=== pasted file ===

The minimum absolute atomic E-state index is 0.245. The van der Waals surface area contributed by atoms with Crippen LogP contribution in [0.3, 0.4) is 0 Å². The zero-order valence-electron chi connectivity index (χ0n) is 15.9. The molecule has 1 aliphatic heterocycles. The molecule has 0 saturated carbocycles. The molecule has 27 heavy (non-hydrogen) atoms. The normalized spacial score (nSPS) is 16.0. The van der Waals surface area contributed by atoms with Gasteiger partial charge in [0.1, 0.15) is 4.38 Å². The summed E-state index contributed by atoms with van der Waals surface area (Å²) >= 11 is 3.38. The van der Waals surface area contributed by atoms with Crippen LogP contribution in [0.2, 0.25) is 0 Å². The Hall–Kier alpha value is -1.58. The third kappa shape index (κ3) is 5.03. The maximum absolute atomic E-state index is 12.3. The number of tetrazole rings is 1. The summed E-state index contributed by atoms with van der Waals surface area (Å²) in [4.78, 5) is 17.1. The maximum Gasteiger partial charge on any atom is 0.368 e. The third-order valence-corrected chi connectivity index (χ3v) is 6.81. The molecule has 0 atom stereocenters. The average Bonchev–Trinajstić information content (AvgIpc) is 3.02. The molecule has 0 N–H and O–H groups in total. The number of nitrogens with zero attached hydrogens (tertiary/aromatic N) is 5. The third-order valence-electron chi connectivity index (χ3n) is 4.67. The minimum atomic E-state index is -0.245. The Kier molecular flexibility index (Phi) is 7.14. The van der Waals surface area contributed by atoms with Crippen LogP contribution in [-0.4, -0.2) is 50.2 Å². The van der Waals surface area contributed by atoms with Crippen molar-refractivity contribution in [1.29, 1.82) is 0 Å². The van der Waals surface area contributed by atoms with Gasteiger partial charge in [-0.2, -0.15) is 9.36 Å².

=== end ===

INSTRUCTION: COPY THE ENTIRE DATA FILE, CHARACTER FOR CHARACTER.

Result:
The minimum absolute atomic E-state index is 0.245. The van der Waals surface area contributed by atoms with Crippen LogP contribution in [0.3, 0.4) is 0 Å². The zero-order valence-electron chi connectivity index (χ0n) is 15.9. The molecule has 1 aliphatic heterocycles. The molecule has 0 saturated carbocycles. The molecule has 27 heavy (non-hydrogen) atoms. The normalized spacial score (nSPS) is 16.0. The van der Waals surface area contributed by atoms with Gasteiger partial charge in [0.1, 0.15) is 4.38 Å². The summed E-state index contributed by atoms with van der Waals surface area (Å²) >= 11 is 3.38. The van der Waals surface area contributed by atoms with Crippen LogP contribution in [0.2, 0.25) is 0 Å². The Hall–Kier alpha value is -1.58. The third kappa shape index (κ3) is 5.03. The maximum absolute atomic E-state index is 12.3. The number of tetrazole rings is 1. The summed E-state index contributed by atoms with van der Waals surface area (Å²) in [4.78, 5) is 17.1. The maximum Gasteiger partial charge on any atom is 0.368 e. The third-order valence-corrected chi connectivity index (χ3v) is 6.81. The molecule has 0 atom stereocenters. The average Bonchev–Trinajstić information content (AvgIpc) is 3.02. The molecule has 0 N–H and O–H groups in total. The number of nitrogens with zero attached hydrogens (tertiary/aromatic N) is 5. The third-order valence-electron chi connectivity index (χ3n) is 4.67. The minimum atomic E-state index is -0.245. The Kier molecular flexibility index (Phi) is 7.14. The van der Waals surface area contributed by atoms with Crippen LogP contribution in [-0.4, -0.2) is 50.2 Å². The van der Waals surface area contributed by atoms with Crippen molar-refractivity contribution in [1.29, 1.82) is 0 Å². The van der Waals surface area contributed by atoms with Gasteiger partial charge in [-0.2, -0.15) is 9.36 Å².